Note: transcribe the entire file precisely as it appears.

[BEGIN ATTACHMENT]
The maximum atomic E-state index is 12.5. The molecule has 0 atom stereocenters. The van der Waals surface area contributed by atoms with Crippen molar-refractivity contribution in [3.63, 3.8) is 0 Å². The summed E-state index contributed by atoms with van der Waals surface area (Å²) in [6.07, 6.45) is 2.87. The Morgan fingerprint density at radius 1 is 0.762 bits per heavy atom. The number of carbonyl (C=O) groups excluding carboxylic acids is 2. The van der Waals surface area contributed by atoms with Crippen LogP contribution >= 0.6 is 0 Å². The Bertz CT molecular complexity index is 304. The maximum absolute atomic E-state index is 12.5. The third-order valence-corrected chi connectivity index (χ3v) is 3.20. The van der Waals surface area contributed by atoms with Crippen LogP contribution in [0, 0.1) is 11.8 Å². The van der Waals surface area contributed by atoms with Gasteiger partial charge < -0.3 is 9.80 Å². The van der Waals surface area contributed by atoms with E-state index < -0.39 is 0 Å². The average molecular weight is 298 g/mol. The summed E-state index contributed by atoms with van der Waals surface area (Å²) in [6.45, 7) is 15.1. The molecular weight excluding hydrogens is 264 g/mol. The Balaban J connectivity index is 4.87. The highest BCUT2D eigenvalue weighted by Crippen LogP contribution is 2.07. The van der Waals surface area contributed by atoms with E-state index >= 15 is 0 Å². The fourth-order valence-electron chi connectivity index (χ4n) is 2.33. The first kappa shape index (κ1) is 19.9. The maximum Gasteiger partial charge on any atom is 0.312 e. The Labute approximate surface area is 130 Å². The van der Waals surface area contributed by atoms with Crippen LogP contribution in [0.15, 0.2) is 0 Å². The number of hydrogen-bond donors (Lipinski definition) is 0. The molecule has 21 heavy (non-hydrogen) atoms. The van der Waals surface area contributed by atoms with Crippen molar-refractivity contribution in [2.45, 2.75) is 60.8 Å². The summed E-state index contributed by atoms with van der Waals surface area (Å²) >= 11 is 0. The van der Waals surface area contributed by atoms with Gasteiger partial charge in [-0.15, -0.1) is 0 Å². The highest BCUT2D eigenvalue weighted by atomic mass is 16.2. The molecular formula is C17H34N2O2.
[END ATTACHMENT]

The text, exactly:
The maximum atomic E-state index is 12.5. The molecule has 0 atom stereocenters. The van der Waals surface area contributed by atoms with Crippen molar-refractivity contribution in [3.63, 3.8) is 0 Å². The summed E-state index contributed by atoms with van der Waals surface area (Å²) in [6.07, 6.45) is 2.87. The Morgan fingerprint density at radius 1 is 0.762 bits per heavy atom. The number of carbonyl (C=O) groups excluding carboxylic acids is 2. The van der Waals surface area contributed by atoms with Crippen LogP contribution >= 0.6 is 0 Å². The Bertz CT molecular complexity index is 304. The maximum absolute atomic E-state index is 12.5. The third-order valence-corrected chi connectivity index (χ3v) is 3.20. The van der Waals surface area contributed by atoms with Crippen LogP contribution in [0, 0.1) is 11.8 Å². The van der Waals surface area contributed by atoms with Gasteiger partial charge < -0.3 is 9.80 Å². The van der Waals surface area contributed by atoms with E-state index < -0.39 is 0 Å². The average molecular weight is 298 g/mol. The summed E-state index contributed by atoms with van der Waals surface area (Å²) in [6.45, 7) is 15.1. The molecular weight excluding hydrogens is 264 g/mol. The Balaban J connectivity index is 4.87. The highest BCUT2D eigenvalue weighted by Crippen LogP contribution is 2.07. The van der Waals surface area contributed by atoms with E-state index >= 15 is 0 Å². The fourth-order valence-electron chi connectivity index (χ4n) is 2.33. The first kappa shape index (κ1) is 19.9. The maximum Gasteiger partial charge on any atom is 0.312 e. The Labute approximate surface area is 130 Å². The van der Waals surface area contributed by atoms with Crippen LogP contribution in [0.15, 0.2) is 0 Å². The number of hydrogen-bond donors (Lipinski definition) is 0. The molecule has 21 heavy (non-hydrogen) atoms. The van der Waals surface area contributed by atoms with Crippen molar-refractivity contribution in [2.45, 2.75) is 60.8 Å². The summed E-state index contributed by atoms with van der Waals surface area (Å²) >= 11 is 0. The van der Waals surface area contributed by atoms with Gasteiger partial charge in [-0.15, -0.1) is 0 Å². The highest BCUT2D eigenvalue weighted by atomic mass is 16.2. The molecular formula is C17H34N2O2.